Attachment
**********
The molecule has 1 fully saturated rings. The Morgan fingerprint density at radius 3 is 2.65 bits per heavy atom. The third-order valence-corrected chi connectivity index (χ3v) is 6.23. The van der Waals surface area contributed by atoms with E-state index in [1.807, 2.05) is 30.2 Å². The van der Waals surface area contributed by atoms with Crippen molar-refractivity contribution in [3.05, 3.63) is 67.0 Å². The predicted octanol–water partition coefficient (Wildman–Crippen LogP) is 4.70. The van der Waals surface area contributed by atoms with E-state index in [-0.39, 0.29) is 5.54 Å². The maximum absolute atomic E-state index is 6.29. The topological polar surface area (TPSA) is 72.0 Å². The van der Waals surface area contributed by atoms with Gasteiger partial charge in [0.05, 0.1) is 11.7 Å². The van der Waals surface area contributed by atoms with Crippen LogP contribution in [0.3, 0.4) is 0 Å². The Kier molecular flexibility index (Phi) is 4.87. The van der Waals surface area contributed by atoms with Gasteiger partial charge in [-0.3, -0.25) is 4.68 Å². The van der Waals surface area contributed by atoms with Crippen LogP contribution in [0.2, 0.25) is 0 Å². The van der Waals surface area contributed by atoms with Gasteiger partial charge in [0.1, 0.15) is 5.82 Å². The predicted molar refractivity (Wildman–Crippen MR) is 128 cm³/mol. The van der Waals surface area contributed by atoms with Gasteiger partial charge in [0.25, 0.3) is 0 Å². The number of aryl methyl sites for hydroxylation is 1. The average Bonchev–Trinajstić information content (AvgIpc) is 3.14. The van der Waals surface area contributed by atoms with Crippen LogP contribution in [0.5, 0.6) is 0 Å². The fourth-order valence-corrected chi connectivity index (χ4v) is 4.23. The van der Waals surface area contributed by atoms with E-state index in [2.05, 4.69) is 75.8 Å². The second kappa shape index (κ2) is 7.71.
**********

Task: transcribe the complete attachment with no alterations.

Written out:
The molecule has 1 fully saturated rings. The Morgan fingerprint density at radius 3 is 2.65 bits per heavy atom. The third-order valence-corrected chi connectivity index (χ3v) is 6.23. The van der Waals surface area contributed by atoms with E-state index in [1.807, 2.05) is 30.2 Å². The van der Waals surface area contributed by atoms with Crippen molar-refractivity contribution in [3.05, 3.63) is 67.0 Å². The predicted octanol–water partition coefficient (Wildman–Crippen LogP) is 4.70. The van der Waals surface area contributed by atoms with E-state index in [-0.39, 0.29) is 5.54 Å². The maximum absolute atomic E-state index is 6.29. The topological polar surface area (TPSA) is 72.0 Å². The van der Waals surface area contributed by atoms with Gasteiger partial charge in [0.05, 0.1) is 11.7 Å². The van der Waals surface area contributed by atoms with Crippen LogP contribution in [0.3, 0.4) is 0 Å². The Kier molecular flexibility index (Phi) is 4.87. The van der Waals surface area contributed by atoms with Gasteiger partial charge in [-0.3, -0.25) is 4.68 Å². The van der Waals surface area contributed by atoms with Crippen LogP contribution in [0.2, 0.25) is 0 Å². The van der Waals surface area contributed by atoms with Gasteiger partial charge in [0.1, 0.15) is 5.82 Å². The predicted molar refractivity (Wildman–Crippen MR) is 128 cm³/mol. The van der Waals surface area contributed by atoms with Gasteiger partial charge in [0.25, 0.3) is 0 Å². The number of aryl methyl sites for hydroxylation is 1. The average Bonchev–Trinajstić information content (AvgIpc) is 3.14. The van der Waals surface area contributed by atoms with Crippen LogP contribution in [0.5, 0.6) is 0 Å². The fourth-order valence-corrected chi connectivity index (χ4v) is 4.23. The van der Waals surface area contributed by atoms with E-state index in [2.05, 4.69) is 75.8 Å². The second kappa shape index (κ2) is 7.71.